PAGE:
Wednesday, June 19, 2013

Rag Day

I’ve been absent from here for a while now but it’s all for the good. Importantly is the fact that my evolution continues and I have been taking ‘dare to be different’ to everywhere I’ve been.

Yesterday I was out and on my way I saw these young University undergraduates dressed in jeans trousers that are worn out, cut and torn in different places. Some of the trousers have a leg shorter than the other. Some of the guys wore wigs while the ladies wore shirts and ties (also well worn out). They also had face paintings or excessive powder on their faces and they generally look unkempt. The objective of this manner of dressing is to impress the image of ‘poor’, ‘needy’, ‘ragged’ on their audience. Like every other good idea in Nigeria, ‘Rag’ day was an initiative of the student union to raise funds for the less privileged among themselves and in the larger society (orphans, sick, physically impaired persons, widows, etc.). These days however, charity is the least motive in the minds of these students. They look forward to and indulge in it for fun and to make money for themselves without even understanding (or interested) in the purpose for which the social event was created.

With this in mind, if I am approached by students dressed in ‘rags’ to make a donation, I will take a little time to chat them up (some impatient ones won’t stay to listen to my gibberish) and find out what they know about the objectives of their being out there on the street. I will then proceed to enlighten them if they do not know and also to give them an idea to even give more to those members of the society that they seek to assist. I will suggest they create another day (s) – could be within the same week of the ‘rag’ – for community development. On this day they should go out (without bowls in hand) with brooms, hoes, rakes, buckets, disinfectants, dustpans, baskets. These items could be purchased by the funds raised the previous days. They should use these to clean up streets, gutters, over-grown lawns, markets, public toilets, orphanages, homes of physically disabled people. This will actually give them a sense of connection to the ordinary people of the society and will make more impact on the minds of those people than just handing them some cash or plainly using their names to seek donations which may or may not get to them.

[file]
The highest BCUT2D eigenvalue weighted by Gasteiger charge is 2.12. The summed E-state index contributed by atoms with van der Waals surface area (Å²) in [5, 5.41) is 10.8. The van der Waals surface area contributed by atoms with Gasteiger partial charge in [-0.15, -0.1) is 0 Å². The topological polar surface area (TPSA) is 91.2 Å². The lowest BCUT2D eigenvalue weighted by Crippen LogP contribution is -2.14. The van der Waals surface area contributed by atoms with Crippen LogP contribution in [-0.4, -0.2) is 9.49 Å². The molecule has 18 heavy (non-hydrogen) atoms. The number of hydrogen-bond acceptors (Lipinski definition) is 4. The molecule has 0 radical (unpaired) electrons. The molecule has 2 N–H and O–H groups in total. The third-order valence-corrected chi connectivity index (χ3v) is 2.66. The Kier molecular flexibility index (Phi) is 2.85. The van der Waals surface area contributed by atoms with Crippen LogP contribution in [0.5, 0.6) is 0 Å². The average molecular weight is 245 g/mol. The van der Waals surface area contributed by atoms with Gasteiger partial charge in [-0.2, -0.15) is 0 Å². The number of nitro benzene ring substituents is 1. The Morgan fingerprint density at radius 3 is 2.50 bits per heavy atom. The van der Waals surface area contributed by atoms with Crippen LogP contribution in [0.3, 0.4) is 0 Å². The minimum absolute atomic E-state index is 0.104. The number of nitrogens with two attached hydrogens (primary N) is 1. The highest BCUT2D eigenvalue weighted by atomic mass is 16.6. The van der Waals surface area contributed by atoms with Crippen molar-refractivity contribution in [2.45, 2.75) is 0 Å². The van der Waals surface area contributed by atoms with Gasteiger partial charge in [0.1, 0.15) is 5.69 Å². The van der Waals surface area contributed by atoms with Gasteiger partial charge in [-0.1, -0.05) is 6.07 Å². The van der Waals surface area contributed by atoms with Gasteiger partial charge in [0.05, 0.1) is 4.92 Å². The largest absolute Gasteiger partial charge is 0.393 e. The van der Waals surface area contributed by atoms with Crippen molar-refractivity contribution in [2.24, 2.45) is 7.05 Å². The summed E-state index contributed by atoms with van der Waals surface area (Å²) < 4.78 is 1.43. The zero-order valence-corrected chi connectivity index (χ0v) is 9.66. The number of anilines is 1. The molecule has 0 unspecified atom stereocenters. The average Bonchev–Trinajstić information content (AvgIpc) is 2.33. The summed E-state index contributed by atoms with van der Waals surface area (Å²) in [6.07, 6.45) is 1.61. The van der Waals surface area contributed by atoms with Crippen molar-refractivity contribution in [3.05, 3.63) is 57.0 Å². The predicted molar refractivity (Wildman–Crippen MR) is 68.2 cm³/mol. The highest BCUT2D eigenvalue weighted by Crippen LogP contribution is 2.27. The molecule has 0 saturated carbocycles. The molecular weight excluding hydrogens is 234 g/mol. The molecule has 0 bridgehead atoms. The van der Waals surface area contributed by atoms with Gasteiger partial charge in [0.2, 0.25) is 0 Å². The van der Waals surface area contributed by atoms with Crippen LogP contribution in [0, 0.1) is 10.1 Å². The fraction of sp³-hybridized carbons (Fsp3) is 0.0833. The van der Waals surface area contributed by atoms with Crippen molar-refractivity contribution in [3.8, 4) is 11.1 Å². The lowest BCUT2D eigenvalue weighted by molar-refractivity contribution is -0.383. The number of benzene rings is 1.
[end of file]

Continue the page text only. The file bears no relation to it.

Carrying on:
I will also urge my friends who speak regularly at tertiary institutions to suggest this in the course of their program. Youths can be very creative with the modus operandi and still catch fun doing this sort of work. More so, they will be in the company of friends and colleagues with whom they share quite a lot in common.

 Oh how pleasant and sweet will it be if our youths have their passion and energy channeled towards ‘service’ to their fellow humans! It’s about time our youths begin to do things with a vision for a better tomorrow than just satisfying immediate gains.

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